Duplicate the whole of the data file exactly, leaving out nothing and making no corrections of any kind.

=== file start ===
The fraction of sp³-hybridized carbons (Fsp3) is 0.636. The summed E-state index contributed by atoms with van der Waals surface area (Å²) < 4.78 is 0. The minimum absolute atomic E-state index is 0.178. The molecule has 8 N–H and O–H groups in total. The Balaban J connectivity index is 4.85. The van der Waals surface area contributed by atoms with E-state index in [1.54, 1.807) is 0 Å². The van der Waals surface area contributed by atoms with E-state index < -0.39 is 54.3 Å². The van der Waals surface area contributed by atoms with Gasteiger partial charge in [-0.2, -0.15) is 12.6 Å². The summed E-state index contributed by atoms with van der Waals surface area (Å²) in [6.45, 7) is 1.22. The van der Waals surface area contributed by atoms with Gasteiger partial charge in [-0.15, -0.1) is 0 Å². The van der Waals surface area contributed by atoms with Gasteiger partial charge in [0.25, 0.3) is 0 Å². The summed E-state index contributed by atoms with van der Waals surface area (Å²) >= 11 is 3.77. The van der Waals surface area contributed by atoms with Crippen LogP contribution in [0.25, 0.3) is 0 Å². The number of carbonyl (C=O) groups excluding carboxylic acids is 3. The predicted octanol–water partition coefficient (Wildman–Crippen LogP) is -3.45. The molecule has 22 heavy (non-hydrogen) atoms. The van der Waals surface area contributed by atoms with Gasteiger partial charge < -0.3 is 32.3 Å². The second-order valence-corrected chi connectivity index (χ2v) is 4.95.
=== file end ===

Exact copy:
The fraction of sp³-hybridized carbons (Fsp3) is 0.636. The summed E-state index contributed by atoms with van der Waals surface area (Å²) < 4.78 is 0. The minimum absolute atomic E-state index is 0.178. The molecule has 8 N–H and O–H groups in total. The Balaban J connectivity index is 4.85. The van der Waals surface area contributed by atoms with E-state index in [1.54, 1.807) is 0 Å². The van der Waals surface area contributed by atoms with E-state index < -0.39 is 54.3 Å². The van der Waals surface area contributed by atoms with Gasteiger partial charge in [-0.2, -0.15) is 12.6 Å². The summed E-state index contributed by atoms with van der Waals surface area (Å²) in [6.45, 7) is 1.22. The van der Waals surface area contributed by atoms with Gasteiger partial charge in [-0.15, -0.1) is 0 Å². The van der Waals surface area contributed by atoms with Gasteiger partial charge in [0.25, 0.3) is 0 Å². The summed E-state index contributed by atoms with van der Waals surface area (Å²) >= 11 is 3.77. The van der Waals surface area contributed by atoms with Crippen LogP contribution in [0.25, 0.3) is 0 Å². The number of carbonyl (C=O) groups excluding carboxylic acids is 3. The predicted octanol–water partition coefficient (Wildman–Crippen LogP) is -3.45. The molecule has 22 heavy (non-hydrogen) atoms. The van der Waals surface area contributed by atoms with Gasteiger partial charge < -0.3 is 32.3 Å². The second-order valence-corrected chi connectivity index (χ2v) is 4.95.